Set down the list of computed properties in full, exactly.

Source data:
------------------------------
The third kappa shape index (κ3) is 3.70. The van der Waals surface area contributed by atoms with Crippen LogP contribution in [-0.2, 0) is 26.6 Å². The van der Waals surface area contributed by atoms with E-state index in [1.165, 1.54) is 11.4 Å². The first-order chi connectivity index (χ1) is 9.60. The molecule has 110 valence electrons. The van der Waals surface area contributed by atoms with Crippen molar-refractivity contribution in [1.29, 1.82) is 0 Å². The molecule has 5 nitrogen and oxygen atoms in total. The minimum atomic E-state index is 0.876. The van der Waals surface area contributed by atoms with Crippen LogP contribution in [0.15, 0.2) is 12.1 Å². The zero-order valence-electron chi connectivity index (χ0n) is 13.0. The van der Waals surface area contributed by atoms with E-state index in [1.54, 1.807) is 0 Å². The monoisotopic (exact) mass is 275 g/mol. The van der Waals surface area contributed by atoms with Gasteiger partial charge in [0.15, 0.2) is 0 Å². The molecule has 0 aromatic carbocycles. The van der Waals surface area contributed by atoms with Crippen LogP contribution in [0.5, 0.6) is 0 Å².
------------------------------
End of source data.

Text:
The third kappa shape index (κ3) is 3.70. The van der Waals surface area contributed by atoms with Crippen LogP contribution in [-0.2, 0) is 26.6 Å². The van der Waals surface area contributed by atoms with E-state index in [1.165, 1.54) is 11.4 Å². The first-order chi connectivity index (χ1) is 9.60. The molecule has 110 valence electrons. The van der Waals surface area contributed by atoms with Crippen molar-refractivity contribution in [1.29, 1.82) is 0 Å². The molecule has 5 nitrogen and oxygen atoms in total. The minimum atomic E-state index is 0.876. The van der Waals surface area contributed by atoms with Crippen LogP contribution in [0.15, 0.2) is 12.1 Å². The zero-order valence-electron chi connectivity index (χ0n) is 13.0. The van der Waals surface area contributed by atoms with E-state index in [1.54, 1.807) is 0 Å². The monoisotopic (exact) mass is 275 g/mol. The van der Waals surface area contributed by atoms with Gasteiger partial charge in [0.15, 0.2) is 0 Å². The molecule has 0 aromatic carbocycles. The van der Waals surface area contributed by atoms with Crippen LogP contribution in [0.5, 0.6) is 0 Å².